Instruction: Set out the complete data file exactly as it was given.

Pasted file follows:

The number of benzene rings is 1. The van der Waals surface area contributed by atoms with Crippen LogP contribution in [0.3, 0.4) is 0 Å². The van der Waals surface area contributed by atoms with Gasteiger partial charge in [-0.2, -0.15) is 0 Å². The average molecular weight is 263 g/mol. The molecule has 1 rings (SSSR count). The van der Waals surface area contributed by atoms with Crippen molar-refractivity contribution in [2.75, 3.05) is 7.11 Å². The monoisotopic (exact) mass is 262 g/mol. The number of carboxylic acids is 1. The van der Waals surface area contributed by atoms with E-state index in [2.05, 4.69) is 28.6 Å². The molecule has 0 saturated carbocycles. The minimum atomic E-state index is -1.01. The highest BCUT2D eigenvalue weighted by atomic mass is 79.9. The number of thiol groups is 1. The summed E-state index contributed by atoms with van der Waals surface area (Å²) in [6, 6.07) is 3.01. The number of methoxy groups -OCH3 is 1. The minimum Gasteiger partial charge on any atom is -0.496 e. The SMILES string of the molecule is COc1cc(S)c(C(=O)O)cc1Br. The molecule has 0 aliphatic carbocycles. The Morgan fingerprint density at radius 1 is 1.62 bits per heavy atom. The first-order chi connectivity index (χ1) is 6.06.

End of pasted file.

The number of benzene rings is 1. The van der Waals surface area contributed by atoms with Crippen LogP contribution in [0.3, 0.4) is 0 Å². The van der Waals surface area contributed by atoms with Gasteiger partial charge in [-0.2, -0.15) is 0 Å². The average molecular weight is 263 g/mol. The molecule has 1 rings (SSSR count). The van der Waals surface area contributed by atoms with Crippen molar-refractivity contribution in [2.75, 3.05) is 7.11 Å². The monoisotopic (exact) mass is 262 g/mol. The number of carboxylic acids is 1. The van der Waals surface area contributed by atoms with E-state index in [2.05, 4.69) is 28.6 Å². The molecule has 0 saturated carbocycles. The minimum atomic E-state index is -1.01. The highest BCUT2D eigenvalue weighted by atomic mass is 79.9. The number of thiol groups is 1. The summed E-state index contributed by atoms with van der Waals surface area (Å²) in [6, 6.07) is 3.01. The number of methoxy groups -OCH3 is 1. The minimum Gasteiger partial charge on any atom is -0.496 e. The SMILES string of the molecule is COc1cc(S)c(C(=O)O)cc1Br. The molecule has 0 aliphatic carbocycles. The Morgan fingerprint density at radius 1 is 1.62 bits per heavy atom. The first-order chi connectivity index (χ1) is 6.06.